Firefighters put out Meadowlands brush fire

April 11, 2012 7:33:56 PM PDT
A major brush fire is now out along the New Jersey Turnpike near the Meadowlands.

The fire is out now, but it raged for more than seven hours, and burned up close to 100 acres of Meadowlands.

Veterans say it was one of the biggest and most stubborn fires they've seen.

Thick black smoke and raging flames engulfed almost 100 acres of dry grass in the Meadowlands Wednesday.

Firefighters from 20 North Jersey towns joined forces to battle the stubborn blaze near Paterson Plank Road in Carlstadt.

Newscopter 7 was above the scene as officials closed parts of the southbound western spur of the New Jersey Turnpike, as heavy smoke slowed traffic for miles.

"It's a large area, it's one of the biggest ones we've ever had," said Assistant Chief Jarrett Milligan, Carlstadt Fire Department.

The blaze started just after 1 p.m.

As its fiery path moved closer to an industrial complex in Carlstadt, firefighters began lighting controlled fires, or back burns to destroy any vegetation that could fuel the fire.

The back burns near the offices were closely monitored and indeed, there was no property damage reported.

"We can't go out in the marsh and fight it so we have to fight it from the land," Milligan said.

More than 100 firefighters battled the blaze and had it under control within about seven hours.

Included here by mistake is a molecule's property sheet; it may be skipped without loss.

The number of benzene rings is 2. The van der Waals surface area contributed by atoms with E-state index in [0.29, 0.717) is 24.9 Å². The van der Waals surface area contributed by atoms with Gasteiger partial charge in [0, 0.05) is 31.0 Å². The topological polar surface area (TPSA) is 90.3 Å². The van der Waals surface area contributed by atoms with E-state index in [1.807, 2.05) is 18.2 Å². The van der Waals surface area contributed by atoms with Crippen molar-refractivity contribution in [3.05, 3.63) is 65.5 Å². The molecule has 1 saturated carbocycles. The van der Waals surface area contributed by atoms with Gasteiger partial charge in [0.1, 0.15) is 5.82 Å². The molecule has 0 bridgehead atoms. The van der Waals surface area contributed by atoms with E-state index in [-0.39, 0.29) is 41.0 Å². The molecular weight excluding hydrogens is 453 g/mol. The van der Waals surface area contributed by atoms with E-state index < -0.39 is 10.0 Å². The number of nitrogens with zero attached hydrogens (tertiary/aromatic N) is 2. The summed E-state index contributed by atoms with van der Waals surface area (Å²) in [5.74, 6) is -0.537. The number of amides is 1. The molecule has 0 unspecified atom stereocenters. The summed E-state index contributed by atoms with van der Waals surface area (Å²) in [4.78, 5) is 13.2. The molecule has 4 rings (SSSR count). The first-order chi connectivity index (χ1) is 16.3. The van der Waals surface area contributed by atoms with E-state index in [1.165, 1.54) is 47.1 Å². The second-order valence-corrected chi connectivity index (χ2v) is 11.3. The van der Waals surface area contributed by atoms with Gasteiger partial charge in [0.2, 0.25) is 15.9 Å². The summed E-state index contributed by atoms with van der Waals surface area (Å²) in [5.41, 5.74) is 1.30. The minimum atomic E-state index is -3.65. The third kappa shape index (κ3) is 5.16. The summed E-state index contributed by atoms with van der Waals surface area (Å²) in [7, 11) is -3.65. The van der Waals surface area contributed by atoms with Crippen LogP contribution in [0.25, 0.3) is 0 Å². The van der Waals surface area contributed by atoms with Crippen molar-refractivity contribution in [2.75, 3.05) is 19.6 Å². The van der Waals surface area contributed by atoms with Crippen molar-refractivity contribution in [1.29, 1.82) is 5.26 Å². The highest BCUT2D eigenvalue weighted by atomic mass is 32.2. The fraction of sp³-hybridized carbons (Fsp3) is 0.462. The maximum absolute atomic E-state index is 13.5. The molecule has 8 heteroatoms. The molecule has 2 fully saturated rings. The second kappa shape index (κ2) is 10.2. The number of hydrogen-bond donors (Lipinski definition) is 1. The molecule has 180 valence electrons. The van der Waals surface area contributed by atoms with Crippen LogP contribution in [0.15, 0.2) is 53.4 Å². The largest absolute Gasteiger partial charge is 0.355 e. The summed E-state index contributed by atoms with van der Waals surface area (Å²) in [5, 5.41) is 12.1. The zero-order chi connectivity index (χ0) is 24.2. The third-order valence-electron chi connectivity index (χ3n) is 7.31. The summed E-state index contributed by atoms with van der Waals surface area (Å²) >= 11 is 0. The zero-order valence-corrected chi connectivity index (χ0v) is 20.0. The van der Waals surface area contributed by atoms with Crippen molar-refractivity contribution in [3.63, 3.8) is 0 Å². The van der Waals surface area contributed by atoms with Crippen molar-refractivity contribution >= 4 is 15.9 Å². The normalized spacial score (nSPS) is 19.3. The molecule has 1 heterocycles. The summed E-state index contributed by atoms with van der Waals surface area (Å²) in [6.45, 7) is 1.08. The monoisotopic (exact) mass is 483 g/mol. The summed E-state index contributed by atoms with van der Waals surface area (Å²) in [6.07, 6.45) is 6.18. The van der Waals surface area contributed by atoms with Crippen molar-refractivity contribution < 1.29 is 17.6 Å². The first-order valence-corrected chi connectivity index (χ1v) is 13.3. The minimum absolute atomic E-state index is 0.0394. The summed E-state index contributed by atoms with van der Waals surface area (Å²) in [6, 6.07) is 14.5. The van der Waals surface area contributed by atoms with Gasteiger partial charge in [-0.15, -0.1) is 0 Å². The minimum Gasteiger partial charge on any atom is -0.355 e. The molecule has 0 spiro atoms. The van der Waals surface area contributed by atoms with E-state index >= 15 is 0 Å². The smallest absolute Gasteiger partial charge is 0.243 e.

Dozens of people came to watch the dramatic scene unfold, less than a mile from MetLife Stadium and the Izod Center.

"This was one of the worst ones I've ever seen," said James Burd, a spectator.

Investigators believe the dry brush, coupled with warmer weather, may have sparked the fire and they do not believe it was suspicious.

Follow these guidelines to reduce the risk of fires:

  • Use ashtrays in vehicles. Discarding cigarettes, matches and smoking materials is a violation of New Jersey law.
  • Obtain necessary permits for campfires. Don't leave fires unattended. Douse them completely.
  • Keep matches and lighters away from children. Teach them the dangers of fire.
  • People living in the forest should maintain a defensible buffer by clearing vegetation within 30 feet of any structures. Also, make sure fire trucks can pass down your driveway.
  • Report suspicious vehicles and individuals. Arson is a major cause of forest fires in New Jersey.

    For more information on wildfires and fire safety, visit


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